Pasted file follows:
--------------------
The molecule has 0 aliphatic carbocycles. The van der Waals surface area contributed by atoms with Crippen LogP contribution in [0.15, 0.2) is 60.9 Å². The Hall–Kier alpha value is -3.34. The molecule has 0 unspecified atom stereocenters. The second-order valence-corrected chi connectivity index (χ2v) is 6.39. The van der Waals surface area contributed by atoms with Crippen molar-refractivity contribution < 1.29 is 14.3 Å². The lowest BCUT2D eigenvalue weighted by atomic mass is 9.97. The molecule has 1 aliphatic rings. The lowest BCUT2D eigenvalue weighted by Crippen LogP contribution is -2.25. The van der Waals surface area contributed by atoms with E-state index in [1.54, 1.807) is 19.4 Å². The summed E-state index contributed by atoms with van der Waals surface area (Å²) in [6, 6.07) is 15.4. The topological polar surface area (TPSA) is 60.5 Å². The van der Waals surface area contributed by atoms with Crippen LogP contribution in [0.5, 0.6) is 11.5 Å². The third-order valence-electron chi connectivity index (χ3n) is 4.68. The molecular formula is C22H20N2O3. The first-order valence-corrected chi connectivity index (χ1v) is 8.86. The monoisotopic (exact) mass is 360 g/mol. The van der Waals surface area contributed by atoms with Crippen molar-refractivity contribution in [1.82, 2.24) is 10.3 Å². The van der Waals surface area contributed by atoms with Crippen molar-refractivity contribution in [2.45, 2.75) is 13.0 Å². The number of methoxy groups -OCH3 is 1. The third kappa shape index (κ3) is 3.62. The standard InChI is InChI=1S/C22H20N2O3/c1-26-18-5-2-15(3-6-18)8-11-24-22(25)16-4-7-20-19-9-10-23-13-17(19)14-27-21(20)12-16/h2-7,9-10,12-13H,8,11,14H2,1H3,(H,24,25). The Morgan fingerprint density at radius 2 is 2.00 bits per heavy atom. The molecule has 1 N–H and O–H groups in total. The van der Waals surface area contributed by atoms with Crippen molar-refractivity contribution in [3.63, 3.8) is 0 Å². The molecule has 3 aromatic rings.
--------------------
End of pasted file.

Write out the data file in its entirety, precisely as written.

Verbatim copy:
The molecule has 0 aliphatic carbocycles. The van der Waals surface area contributed by atoms with Crippen LogP contribution in [0.15, 0.2) is 60.9 Å². The Hall–Kier alpha value is -3.34. The molecule has 0 unspecified atom stereocenters. The second-order valence-corrected chi connectivity index (χ2v) is 6.39. The van der Waals surface area contributed by atoms with Crippen molar-refractivity contribution < 1.29 is 14.3 Å². The lowest BCUT2D eigenvalue weighted by atomic mass is 9.97. The molecule has 1 aliphatic rings. The lowest BCUT2D eigenvalue weighted by Crippen LogP contribution is -2.25. The van der Waals surface area contributed by atoms with E-state index in [1.54, 1.807) is 19.4 Å². The summed E-state index contributed by atoms with van der Waals surface area (Å²) in [6, 6.07) is 15.4. The topological polar surface area (TPSA) is 60.5 Å². The van der Waals surface area contributed by atoms with Crippen LogP contribution in [0.5, 0.6) is 11.5 Å². The third-order valence-electron chi connectivity index (χ3n) is 4.68. The molecular formula is C22H20N2O3. The first-order valence-corrected chi connectivity index (χ1v) is 8.86. The monoisotopic (exact) mass is 360 g/mol. The van der Waals surface area contributed by atoms with Crippen molar-refractivity contribution in [1.82, 2.24) is 10.3 Å². The van der Waals surface area contributed by atoms with Crippen molar-refractivity contribution in [2.45, 2.75) is 13.0 Å². The number of methoxy groups -OCH3 is 1. The third kappa shape index (κ3) is 3.62. The standard InChI is InChI=1S/C22H20N2O3/c1-26-18-5-2-15(3-6-18)8-11-24-22(25)16-4-7-20-19-9-10-23-13-17(19)14-27-21(20)12-16/h2-7,9-10,12-13H,8,11,14H2,1H3,(H,24,25). The Morgan fingerprint density at radius 2 is 2.00 bits per heavy atom. The molecule has 1 N–H and O–H groups in total. The van der Waals surface area contributed by atoms with Crippen molar-refractivity contribution in [3.63, 3.8) is 0 Å². The molecule has 3 aromatic rings.